One of the major contributions of the Greek scholars was in the realm of theory building and hypothesis testing. Plato mostly built theories by intuition and reasoned from the general to the particular which is called the deductive approach. Contrary to this, his disciple Aristotle built theory by reasoning from the particular to the general. This is known as the inductive approach. Aristotle recognized that observations made through the senses can never provide explanations. Our senses, he said, can tell us that fire is hot but cannot tell us why it is hot.
Aristotle was also the first teleologist as he believed everything was changing in accordance with the pre-existing pattern or plan, just as a mason/carpenter building a house knows in advance what the house will be like when it is finished. Aristotle reasoned that the parts of the earth close to the equator (the Torrid Zone) were not suitable for human habitation. He also opined that, all things are not deteriorating from an ideal state, but are rather developing towards an ideal state.
The Greeks also made remarkable development in the field of physical geography. Greece was in many ways a suggestive country having diverse topographic and physical features. As has already been stated at the outset, Greece was a land of mountains, many of which were of great height to be snow-clad in winters. The rivers for the most parts were torrents which flowed with a rushing current in winter, and were dry in summer. There were perennial streams also like Acheolous and Alpheius. The capes which projected into the Aegean Sea and the straits which penetrated into the mainland inspired the Greek sailors to make observations and to explore the neighbouring islands.
There were some peculiar features also like subterranean streams in limestone areas, volcanoes and occurrence of earthquakes which provided incentives to the Greeks to find the causes of their occurrence. The effect of these features on the mind of Aristotle is especially traceable. The destruction of the cities of Helice and Bura on the coast of Achaia by an earthquake took place during the early life of Aristotle. This event seems to have greatly touched his imagination, for he refers to it more than once in his Meterologica.
The works of the Greeks contain numerous references to mountains, delta-building, winds, change of weather, rain, earthquakes and their causes, volcanoes and transformation in the topographic features. Aristotle explained the phenomena of expansion of land in the shallow seas and the formation of delta.
He correctly pointed out the process of alluvial deposition through which in so many places the land was gaining on the sea, especially in the Palus-Maeotis (Sea of Azov), which he affirmed, was continually becoming shallower, and would be one day entirely filled up and converted into dry land. The delta formation of the Nile was also attributed to the enormous silt carried by the river from its upper reaches (Ethiopia).
The Greeks were of the opinion that all the perennial rivers had their sources in great mountain ranges. Agatharchides has described the occurrence of gold ore in the Ethiopian gold mines visited by him and has narrated the process of its extraction from the veins of rock strata. Plato has discussed some of the barren lands of Attica (Greece) and has explained that such waste tracts in the past were full of vegetative covers and fertile soils.
Under the impact of the external forces, the forests had been depleted and soils leached resulting into barren topography. Such wastelands, he said, were like the skeleton of a sickman, all the fat and soft earth having been wasted away, and only the bare framework of the land being left. Plato considered man an active agent who changed the face of the earth.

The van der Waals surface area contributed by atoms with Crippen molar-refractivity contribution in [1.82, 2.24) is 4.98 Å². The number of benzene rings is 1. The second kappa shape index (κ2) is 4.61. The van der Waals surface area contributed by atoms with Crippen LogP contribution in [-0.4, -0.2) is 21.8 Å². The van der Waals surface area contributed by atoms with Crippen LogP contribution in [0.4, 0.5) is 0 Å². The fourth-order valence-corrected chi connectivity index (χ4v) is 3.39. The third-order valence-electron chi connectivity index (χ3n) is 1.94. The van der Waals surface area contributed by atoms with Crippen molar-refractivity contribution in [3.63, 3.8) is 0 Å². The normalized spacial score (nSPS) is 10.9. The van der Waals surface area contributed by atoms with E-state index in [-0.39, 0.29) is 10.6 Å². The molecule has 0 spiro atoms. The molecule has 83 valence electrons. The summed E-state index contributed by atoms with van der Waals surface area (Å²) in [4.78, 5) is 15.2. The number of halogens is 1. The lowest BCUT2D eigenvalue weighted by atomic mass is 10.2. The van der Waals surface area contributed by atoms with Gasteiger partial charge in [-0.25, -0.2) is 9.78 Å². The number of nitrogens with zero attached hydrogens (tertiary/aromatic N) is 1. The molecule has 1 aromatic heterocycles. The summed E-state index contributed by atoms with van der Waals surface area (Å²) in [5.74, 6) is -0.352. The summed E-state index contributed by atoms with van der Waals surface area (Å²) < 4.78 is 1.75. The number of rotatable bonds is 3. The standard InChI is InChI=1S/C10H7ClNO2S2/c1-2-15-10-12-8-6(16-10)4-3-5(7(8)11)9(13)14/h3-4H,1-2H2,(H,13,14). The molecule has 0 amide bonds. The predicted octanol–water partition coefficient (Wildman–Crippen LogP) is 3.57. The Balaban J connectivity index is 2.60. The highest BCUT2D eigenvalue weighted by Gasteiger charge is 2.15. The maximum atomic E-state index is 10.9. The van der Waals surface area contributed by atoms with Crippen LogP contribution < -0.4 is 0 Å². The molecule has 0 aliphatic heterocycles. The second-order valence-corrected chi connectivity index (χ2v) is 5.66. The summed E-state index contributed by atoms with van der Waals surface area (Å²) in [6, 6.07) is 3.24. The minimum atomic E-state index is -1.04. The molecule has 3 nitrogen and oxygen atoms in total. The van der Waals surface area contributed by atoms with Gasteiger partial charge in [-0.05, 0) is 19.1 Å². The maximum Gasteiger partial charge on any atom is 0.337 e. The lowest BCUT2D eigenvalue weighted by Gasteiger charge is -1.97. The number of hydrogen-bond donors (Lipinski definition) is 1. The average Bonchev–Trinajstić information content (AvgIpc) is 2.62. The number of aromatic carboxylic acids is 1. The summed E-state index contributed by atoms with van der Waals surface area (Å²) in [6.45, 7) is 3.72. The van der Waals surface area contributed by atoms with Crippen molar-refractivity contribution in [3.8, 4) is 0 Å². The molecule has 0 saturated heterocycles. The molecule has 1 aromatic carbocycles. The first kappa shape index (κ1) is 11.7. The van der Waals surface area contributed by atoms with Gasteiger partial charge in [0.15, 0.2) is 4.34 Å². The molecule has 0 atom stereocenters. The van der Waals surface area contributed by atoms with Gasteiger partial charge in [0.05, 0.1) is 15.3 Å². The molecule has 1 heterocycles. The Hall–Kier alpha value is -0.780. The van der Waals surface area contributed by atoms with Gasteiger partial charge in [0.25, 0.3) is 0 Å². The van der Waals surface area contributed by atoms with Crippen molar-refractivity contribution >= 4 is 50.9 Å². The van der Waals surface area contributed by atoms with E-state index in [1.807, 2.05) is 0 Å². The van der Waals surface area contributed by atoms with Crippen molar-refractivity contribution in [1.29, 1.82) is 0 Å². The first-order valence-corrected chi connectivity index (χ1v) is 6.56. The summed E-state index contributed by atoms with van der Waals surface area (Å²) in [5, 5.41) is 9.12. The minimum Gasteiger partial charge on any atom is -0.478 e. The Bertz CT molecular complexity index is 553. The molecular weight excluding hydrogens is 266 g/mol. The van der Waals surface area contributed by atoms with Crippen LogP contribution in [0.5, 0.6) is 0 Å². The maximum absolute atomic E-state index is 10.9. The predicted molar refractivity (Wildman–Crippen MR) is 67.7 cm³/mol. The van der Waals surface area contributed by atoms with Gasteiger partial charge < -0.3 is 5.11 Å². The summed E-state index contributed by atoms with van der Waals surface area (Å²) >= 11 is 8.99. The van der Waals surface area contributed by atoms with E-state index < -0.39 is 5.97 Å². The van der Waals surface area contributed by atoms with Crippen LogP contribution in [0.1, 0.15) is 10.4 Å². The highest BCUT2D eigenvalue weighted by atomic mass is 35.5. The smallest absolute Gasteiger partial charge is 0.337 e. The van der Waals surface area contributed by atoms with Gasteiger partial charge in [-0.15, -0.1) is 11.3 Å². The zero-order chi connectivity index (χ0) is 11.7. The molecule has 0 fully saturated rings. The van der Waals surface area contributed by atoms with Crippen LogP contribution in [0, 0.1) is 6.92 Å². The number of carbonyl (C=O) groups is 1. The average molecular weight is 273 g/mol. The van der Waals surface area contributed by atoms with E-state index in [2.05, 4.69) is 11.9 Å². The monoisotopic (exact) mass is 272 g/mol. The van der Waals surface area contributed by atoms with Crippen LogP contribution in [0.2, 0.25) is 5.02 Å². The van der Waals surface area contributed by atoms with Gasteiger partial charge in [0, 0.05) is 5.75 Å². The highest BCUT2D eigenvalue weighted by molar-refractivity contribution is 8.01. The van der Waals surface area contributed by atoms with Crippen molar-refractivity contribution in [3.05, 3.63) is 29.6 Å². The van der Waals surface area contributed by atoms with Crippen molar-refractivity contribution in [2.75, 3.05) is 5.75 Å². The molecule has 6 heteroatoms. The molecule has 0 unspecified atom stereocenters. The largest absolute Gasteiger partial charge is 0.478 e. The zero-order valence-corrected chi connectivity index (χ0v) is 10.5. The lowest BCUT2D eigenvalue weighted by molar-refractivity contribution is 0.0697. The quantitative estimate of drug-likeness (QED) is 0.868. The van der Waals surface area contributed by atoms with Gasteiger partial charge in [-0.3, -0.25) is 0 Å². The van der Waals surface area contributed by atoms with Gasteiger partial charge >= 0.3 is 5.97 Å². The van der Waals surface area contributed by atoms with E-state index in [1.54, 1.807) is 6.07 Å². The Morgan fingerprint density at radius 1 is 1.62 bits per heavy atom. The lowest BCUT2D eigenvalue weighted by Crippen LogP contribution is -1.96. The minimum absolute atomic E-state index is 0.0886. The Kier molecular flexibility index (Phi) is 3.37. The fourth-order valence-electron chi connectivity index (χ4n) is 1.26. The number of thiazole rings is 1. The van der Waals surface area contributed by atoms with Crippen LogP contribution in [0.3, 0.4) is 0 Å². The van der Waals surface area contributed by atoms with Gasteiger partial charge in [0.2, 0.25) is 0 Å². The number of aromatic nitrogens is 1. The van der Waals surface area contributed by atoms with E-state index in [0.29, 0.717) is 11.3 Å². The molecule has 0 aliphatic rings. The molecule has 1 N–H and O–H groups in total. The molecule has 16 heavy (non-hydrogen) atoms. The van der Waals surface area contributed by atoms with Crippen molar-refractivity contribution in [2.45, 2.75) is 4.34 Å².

From the Aegean Sea, the Greeks expanded the horizon of knowledge in the study of seas and oceans and distinguished the varying properties of their coastlines, salinity, waves, tides and winds. Posidonius wrote a book—The Ocean. On oceanography he was considered an authority.
Herodotus observed the phenomenon of tides in the Red Sea and the Matiac Gulf. Aristotle observed the tidal movements in his book—Meteorologica. But the cause of tidal waves he attributed to the winds. Later on, Nearchus observed the tides in the Arabian Sea and Pytheas in the Atlantic Ocean. Pytheas, who was a scientist, made careful observations on the regular recurrence of tides, with the aim of determining the causes which produced them.
He established the correspondence between their diurnal recurrence and movement of the moon.It was Posidonius who pointed out that at the new moon when the sun and the moon were in conjunction, and also at the full moon, the tides were the highest (spring tides), whereas at the first and last quarters they were the lowest (neap tides).
The Greeks, right from the Homeric period, recognized four major winds, having different properties and directions. These winds were called bores (north wind), eurus (east wind), notus (south wind), zephyrus (west wind). In the second century B.C., the Athenians built a tower identifying eight wind directions with sculpture illustrating the weather types associated with each. The tower still stands in the midst of a Roman market at the base of the Acropolis.
The Greeks divided the world into torrid, temperate and frigid zones. They were familiar with the excessively high temperatures to be experienced in Libya along the southern side of Mediterranean. The Greeks believed that the Libyans are black because they had burned black by exposure to the sun and deduced that further southward (near equator) life must be impossible.
Aristotle reasoned that the parts of the earth close to the equator (the torrid zone) were uninhabitable. The parts away from the equator being very cold and frigid were also uninhabitable. The Greeks established a relationship between temperatures and ecumenic regions of the world.
The mountains of Greece belong to the Alpine tectonic activity. These are the young folded mountains in which occurrence of earthquakes is a frequent phenomenon. Earthquakes attracted the attention of Greek thinkers. Herodotus expressed his opinion with regard to the disruption of Olympus and Ossa.
Anaximender described earthquakes as fractures of crust of the earth, which were produced by its passing through a process of drying, after having previously been saturated with moisture. According to Aristotle, earthquakes and volcanoes were caused by winds (gases) which were confined beneath the surface of the earth, and were trying to find a vent. The Greeks made very careful observations about volcanoes and felt that they were vents in the earth-crust, by means of which the frequency and violence of the earthquake movements were lessened.
The Greek scholars also recognized differences in the fauna and flora of the different parts of the world. Some of the pupils of Aristotle, particularly Theopharastus, described the habitat of different trees and shrubs and established a correlation between climate and natural vegetation. As regards the fauna, the Greeks described a great number of strange animals of different nations and regions.